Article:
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It is incorrect to think of Scotland as a wholly Celtic country.
Since the first millennium BC, Scotland has been a place of multiple
languages and this tradition continues today. First of all it was
Pictish and British; then Gaelic, Norse and Scots came and today it's
English, Scots and Gaelic. Nearly all of Scotland was once Gaelic speaking
except Orkney, Shetland and Caithness which had a variety of Norse
until recent times and East Lothian which was settled by the Angles.
Galloway had a Gaelic community which became separated from the Gaelic
speaking Highlands and Gaelic was still in use until about the 17th
century in Galloway. Gaelic is a Celtic language, like Irish, Scots is
a Germanic language like English.
"Poets, scholars and writers in Lowland Scotland up until the 16th century
readily acknowledged Gaelic to be the true and original Scottish language.
As we know, though, it was an incomer just as much as Anglo-Saxon! For
Walter Kennedy 'it suld be al trew Scottis mennis lede': ('Flyting with
section quoted from "Gaelic: a past and future prospect", Kenneth Mackinnon.
Other notable reads include anything by the late Prof Kenneth Jackson,
particularly "A Celtic Miscellany", any of John Prebble's books (eg "1000
years of Scottish History") or Nigel Tranter ("The Story of Scotland").
The book "The Lyon in Mourning" about the Jacobite uprising is online
Particularly recommended is Michael Lynch's "Scotland: A new history"
ISBN 0712698930. 517 pages, published 8-October-1992. The
Michael Lynch book is particularly excellent - I have a copy myself and
it was also recommended by a friend with a degree in Scottish History.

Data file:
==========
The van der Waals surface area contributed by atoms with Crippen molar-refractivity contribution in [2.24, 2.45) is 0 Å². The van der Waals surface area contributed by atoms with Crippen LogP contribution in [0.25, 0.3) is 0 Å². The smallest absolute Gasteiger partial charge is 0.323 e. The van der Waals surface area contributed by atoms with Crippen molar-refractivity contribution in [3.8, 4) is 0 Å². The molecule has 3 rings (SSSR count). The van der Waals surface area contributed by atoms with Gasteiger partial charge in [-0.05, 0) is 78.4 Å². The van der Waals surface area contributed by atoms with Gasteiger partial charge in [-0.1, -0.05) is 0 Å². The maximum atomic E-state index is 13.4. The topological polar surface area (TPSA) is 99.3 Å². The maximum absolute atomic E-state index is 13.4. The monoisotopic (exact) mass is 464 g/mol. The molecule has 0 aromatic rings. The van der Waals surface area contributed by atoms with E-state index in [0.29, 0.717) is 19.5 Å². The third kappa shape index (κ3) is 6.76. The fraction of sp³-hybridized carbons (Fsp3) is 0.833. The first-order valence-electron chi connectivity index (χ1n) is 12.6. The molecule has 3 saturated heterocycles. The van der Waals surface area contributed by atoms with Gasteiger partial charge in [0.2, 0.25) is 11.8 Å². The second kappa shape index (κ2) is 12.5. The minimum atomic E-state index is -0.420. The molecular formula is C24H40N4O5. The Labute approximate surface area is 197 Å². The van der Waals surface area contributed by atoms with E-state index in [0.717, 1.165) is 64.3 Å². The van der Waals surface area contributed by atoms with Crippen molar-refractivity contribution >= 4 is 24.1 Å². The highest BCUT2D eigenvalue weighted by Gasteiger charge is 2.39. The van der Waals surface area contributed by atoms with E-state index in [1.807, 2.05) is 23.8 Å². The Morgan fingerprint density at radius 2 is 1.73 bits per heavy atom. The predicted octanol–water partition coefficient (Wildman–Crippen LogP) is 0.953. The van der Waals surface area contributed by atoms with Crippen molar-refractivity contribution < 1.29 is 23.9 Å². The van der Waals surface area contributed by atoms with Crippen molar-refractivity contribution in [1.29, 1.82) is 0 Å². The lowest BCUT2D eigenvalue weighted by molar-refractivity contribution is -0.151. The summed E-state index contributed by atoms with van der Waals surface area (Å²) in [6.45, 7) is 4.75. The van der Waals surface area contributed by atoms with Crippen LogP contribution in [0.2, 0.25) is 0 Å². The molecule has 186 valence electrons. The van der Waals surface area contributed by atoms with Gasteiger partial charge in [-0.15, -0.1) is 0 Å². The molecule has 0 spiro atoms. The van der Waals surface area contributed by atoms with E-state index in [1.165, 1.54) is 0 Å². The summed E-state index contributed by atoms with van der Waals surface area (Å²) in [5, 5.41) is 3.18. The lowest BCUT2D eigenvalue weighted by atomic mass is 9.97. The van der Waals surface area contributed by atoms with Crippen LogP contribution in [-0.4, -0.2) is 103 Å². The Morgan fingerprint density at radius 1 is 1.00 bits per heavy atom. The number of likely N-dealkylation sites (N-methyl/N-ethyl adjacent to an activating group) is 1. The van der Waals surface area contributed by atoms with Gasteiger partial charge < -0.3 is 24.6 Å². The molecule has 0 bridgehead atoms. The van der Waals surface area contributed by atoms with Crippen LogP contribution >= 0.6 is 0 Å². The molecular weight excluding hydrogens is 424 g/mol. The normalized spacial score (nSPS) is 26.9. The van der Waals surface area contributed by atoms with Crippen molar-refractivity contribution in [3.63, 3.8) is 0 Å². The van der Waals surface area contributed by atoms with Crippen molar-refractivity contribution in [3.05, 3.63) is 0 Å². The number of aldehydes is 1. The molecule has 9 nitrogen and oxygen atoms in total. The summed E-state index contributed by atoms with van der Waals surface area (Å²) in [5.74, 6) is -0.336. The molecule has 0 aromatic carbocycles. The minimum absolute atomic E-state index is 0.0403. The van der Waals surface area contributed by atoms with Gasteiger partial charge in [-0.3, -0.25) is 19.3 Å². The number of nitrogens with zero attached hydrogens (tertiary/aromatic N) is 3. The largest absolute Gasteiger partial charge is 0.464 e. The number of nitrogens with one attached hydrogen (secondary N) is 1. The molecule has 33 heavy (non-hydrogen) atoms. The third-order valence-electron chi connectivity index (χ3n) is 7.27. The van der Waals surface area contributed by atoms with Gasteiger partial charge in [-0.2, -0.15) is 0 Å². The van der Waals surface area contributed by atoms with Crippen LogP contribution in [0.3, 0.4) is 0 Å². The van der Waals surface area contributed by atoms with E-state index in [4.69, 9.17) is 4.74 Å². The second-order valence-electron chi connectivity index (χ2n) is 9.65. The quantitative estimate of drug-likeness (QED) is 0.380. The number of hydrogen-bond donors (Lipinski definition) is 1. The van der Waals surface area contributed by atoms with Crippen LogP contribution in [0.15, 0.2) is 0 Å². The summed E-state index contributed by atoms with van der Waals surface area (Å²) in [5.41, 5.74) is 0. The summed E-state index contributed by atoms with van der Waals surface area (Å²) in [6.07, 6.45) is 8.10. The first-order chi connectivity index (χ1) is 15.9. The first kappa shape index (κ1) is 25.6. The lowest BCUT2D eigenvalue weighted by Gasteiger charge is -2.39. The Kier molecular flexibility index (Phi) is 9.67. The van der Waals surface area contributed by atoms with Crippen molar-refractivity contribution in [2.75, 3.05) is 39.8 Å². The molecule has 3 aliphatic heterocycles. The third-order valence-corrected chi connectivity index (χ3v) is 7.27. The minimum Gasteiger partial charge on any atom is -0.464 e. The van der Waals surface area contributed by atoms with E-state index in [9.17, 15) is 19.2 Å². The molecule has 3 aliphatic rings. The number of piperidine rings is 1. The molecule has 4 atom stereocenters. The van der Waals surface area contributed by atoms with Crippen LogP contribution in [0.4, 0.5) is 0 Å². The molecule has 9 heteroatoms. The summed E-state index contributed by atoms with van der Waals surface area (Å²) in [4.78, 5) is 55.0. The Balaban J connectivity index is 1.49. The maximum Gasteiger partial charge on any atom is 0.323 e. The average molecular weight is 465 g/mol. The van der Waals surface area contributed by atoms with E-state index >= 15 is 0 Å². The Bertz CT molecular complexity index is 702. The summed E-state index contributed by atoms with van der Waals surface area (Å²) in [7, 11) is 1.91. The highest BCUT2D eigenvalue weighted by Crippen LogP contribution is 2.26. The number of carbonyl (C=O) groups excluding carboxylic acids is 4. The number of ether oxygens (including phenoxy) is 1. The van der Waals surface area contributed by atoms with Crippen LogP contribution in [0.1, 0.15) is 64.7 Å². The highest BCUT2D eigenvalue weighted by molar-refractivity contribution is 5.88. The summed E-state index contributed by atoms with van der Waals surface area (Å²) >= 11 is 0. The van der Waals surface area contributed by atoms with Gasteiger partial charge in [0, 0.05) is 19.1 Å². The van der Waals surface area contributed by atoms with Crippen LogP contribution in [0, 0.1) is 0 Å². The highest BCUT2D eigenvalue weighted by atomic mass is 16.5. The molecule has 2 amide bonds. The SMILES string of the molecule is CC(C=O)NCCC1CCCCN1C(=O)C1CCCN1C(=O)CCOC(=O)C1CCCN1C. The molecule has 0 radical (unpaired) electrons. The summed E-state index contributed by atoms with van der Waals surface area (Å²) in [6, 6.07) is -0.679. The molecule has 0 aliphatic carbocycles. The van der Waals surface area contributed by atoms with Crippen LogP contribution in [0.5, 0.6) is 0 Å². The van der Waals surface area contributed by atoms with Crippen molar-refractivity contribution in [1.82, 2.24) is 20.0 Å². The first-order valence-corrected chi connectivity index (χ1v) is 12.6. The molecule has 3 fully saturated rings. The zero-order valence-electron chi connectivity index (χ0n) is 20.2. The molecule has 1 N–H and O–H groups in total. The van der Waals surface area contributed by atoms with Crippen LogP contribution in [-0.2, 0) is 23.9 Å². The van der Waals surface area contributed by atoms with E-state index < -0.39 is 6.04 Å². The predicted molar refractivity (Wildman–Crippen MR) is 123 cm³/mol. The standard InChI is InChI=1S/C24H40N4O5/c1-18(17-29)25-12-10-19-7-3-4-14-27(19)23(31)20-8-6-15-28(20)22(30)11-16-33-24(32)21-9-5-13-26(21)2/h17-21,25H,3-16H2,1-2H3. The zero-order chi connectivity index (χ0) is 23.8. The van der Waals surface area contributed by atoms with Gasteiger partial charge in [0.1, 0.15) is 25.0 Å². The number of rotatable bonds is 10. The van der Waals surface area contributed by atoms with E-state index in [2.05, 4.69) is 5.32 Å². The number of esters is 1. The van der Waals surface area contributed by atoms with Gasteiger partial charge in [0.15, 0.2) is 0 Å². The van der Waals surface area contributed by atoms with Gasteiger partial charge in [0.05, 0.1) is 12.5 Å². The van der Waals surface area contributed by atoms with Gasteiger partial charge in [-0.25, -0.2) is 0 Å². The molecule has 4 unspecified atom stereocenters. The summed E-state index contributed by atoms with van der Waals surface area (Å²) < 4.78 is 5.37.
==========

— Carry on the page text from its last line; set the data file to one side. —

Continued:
Vast in scope with 25 chapters spanning 18 centuries, from the Picts to
the 1980s and aimed at the general reader. However, will miss out on
anything related to The Scottish Parliament. More info here:
The author is Professor of History at Edinburgh University and
President of the Historical Association of Scotland.
For the most up to date recommended guide on Scottish History, take a look at The Oxford Companion to Scottish History edited by Michael Lynch. Hardcover - 758 pages, published October 2001. The Oxford Companion to Scottish History has more than 170 expert contributors. It interprets history broadly, including archaeology, architecture, climate, culture, folk belief, geology, and the langauages of Scotland. It covers more than 20 centuries of history, including immigrants, migrants, and emigrants. It extends from Orkney and Shetland to Galloway, the Western Isles to the Borders. It deals extensively with Scots abroad, from Canada to Russia to New Zealand. It includes entries on historical figures from Columba, Macbeth, and William Wallace to James (Paraffin) Young. It covers Burns Clubs, curling, and shinty. It ranges from clans to Clearances and Covenanters. More information and related books at the following link http://www.amazon.co.uk/exec/obidos/ASIN/0192116967/scottishmusiccom
If you're interested in Celtic mythology, an excellent online reference
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